Other project & corporate updates


Pakistan: Lahore's “orange line” opens for business

“Pakistan has entered the ‘metro’ era,” a Lahore resident told People’s Daily at the opening of the country’s first ever metro line on Oct 25. The project also represents the first major urban rail transit project under the China-Pakistan Economic Corridor (CPEC), jointly built by China Railway and China North Industries Corp (CNIC) with a contract worth 1.6 billion USD. CNIC and the Guangzhou Metro Group will jointly operate the metro line with Pakistan’s DW consortium for another 8 years. Export of rail transit systems and technologies has been a main theme of the Belt and Road Initiative given how it helps upgrade Chinese export from manufactured products to entire systems and standards.
 

Power China: New contracts for overseas projects expanded by 27% in first three quarters of 2020

Despite the apparent headwinds of Covid-19 and its economic impacts, Power China reported a substantial growth in the value of new contracts signed in the first three quarters of 2020 compared to the same period last year. The total value of the contracts reached 132 billion RMB. The new contracts contain a noticeably large proportion of renewables and hydropower projects. Of the total 39 project contracts, 22 were energy related, 7 of which were in solar, 5 in wind, and 7 in hydropower.

If you have further details of any of the above mentioned projects that you would like to share with the community, please reach out to us through pandapawdragonclaw@gmail.com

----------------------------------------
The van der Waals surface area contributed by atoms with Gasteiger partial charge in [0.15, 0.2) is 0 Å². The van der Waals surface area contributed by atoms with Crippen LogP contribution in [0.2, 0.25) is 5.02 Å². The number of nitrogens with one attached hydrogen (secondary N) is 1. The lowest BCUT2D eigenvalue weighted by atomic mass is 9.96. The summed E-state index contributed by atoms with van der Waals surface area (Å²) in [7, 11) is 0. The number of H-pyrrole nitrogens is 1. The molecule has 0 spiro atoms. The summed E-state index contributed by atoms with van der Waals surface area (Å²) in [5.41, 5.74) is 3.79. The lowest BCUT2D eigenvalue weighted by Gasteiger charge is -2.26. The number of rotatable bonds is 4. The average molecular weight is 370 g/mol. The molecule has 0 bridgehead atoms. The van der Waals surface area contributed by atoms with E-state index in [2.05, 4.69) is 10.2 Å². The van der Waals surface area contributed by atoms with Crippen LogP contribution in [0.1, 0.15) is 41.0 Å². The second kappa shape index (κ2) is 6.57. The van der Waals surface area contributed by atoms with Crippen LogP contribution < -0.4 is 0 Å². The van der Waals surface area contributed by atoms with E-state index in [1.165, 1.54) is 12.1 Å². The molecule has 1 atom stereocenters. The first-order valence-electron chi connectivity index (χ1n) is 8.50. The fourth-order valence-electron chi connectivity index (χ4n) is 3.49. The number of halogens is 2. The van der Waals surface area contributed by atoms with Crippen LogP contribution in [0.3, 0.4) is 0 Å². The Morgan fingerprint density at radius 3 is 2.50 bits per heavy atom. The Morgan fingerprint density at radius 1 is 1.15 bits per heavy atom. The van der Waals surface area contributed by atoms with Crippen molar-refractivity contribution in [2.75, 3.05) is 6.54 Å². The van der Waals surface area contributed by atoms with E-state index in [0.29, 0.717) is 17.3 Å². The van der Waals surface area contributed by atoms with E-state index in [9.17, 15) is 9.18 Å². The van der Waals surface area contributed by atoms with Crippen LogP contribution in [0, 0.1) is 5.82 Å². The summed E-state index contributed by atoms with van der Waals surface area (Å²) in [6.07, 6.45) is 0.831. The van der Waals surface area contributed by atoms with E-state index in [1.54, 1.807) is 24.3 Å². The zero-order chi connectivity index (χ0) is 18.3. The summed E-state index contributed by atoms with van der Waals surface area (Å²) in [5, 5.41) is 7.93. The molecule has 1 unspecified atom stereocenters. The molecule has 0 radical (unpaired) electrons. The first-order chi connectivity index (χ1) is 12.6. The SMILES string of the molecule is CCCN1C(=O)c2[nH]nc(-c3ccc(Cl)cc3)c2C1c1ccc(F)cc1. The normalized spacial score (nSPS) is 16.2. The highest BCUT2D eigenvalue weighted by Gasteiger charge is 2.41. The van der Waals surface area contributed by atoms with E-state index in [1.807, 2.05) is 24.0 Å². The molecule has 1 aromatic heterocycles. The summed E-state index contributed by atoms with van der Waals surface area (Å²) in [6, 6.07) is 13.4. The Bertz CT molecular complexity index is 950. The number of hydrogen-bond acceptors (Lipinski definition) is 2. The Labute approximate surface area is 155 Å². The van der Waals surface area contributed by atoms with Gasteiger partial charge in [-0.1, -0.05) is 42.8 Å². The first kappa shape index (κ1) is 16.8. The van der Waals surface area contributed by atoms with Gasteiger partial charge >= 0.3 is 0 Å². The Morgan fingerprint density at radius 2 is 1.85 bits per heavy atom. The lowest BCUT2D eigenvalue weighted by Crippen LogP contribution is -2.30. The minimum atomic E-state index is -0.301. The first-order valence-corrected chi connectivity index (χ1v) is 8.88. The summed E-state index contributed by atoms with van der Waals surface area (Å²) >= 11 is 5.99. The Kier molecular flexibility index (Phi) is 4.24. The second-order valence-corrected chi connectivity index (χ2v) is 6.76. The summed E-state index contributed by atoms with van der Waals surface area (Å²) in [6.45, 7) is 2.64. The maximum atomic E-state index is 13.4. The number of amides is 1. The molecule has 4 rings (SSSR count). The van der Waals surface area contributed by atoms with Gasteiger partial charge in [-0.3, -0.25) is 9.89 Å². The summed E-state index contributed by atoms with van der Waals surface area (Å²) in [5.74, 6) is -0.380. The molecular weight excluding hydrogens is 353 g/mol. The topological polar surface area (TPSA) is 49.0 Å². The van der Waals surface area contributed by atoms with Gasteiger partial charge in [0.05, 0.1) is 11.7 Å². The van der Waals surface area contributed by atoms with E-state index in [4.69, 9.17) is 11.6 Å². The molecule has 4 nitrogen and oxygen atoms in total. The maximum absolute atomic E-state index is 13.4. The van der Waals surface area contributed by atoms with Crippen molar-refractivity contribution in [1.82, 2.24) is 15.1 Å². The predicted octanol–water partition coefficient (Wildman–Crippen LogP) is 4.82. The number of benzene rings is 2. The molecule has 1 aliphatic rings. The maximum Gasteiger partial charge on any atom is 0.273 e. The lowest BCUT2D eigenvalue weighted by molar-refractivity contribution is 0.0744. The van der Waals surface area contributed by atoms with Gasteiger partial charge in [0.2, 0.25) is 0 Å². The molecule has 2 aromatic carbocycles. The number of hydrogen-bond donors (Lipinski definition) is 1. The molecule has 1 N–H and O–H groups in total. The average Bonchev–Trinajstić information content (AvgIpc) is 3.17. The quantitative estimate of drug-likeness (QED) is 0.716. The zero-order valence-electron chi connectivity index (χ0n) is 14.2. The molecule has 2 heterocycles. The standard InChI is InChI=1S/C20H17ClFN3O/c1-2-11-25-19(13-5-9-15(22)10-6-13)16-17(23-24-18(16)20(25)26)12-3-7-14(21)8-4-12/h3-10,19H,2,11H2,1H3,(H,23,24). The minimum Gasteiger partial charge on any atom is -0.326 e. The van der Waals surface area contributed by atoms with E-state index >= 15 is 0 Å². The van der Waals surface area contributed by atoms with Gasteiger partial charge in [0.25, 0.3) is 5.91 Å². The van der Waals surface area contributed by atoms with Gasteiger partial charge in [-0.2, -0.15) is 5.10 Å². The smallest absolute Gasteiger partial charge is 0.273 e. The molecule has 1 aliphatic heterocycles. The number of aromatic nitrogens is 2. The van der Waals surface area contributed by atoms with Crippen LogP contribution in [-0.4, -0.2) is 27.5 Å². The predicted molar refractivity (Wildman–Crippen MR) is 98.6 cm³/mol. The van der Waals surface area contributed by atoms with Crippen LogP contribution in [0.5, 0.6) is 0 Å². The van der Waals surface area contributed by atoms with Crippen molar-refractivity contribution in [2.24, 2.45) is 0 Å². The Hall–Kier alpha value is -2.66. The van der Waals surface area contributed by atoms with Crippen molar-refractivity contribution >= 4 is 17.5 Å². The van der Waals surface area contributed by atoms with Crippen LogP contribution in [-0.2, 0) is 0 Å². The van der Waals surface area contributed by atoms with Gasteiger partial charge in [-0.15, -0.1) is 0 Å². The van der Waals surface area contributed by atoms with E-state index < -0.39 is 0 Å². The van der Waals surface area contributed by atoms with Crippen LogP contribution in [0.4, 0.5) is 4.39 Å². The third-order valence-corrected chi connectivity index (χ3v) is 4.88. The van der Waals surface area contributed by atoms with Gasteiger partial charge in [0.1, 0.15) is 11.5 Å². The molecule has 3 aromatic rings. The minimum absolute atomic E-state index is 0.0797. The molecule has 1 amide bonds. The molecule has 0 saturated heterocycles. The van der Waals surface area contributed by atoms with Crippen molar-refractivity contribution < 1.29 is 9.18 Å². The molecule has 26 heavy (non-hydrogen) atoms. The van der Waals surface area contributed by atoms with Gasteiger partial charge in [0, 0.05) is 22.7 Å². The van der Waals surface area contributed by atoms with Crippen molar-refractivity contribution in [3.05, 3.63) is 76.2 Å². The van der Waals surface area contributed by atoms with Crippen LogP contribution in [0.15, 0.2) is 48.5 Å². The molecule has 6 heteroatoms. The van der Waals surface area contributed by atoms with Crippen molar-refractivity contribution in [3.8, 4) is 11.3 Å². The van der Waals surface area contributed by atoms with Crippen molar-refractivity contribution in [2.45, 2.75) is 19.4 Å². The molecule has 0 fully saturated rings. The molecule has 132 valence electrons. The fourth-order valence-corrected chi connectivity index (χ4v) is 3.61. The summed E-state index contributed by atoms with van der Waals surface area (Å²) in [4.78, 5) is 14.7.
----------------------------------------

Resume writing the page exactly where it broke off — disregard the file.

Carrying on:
Talk of the Town


China should deliver more "public goods" through the Belt and Road Initiative. This is the argument made by scholar Yang Da on the Party's Guangming Daily last week. The opinion piece reflects the post-Covid change of emphasis for China's flagship international development program. As Yang, Professor of Public Administration at Guizhou University, suggests, public health and environmental governance are two areas where China can make a contribution in countries participating in the BRI. It can enhance support of countries where public health systems are underdeveloped, particularly in South Asia and Southeast Asia. The article cites China's initiation of the "10+3" (ASEAN-China-Japan-Korean) leaders conference on combating Covid-19 and its pledge to use grants and commercial financing to help boost Southeast Asian public health systems as examples of how China may advance a more public interest oriented agenda in the region. It also advocates leveraging the Lancang-Mekong Mechanism to build synergy in regional cooperation on "building a healthy silk road". 

Those concrete recommendations, including building up emergency healthcare equipment inventories in the 10+3 countries, appear to build on President Xi Jinping's "Health Silk Road" vision, first proposed in 2017 but elevated to new heights in March 2020 when the epidemic turned global. Paw Tracker expects that we will likely hear more of this "public good" BRI in the coming months as the pandemic completely changes global conversations about development.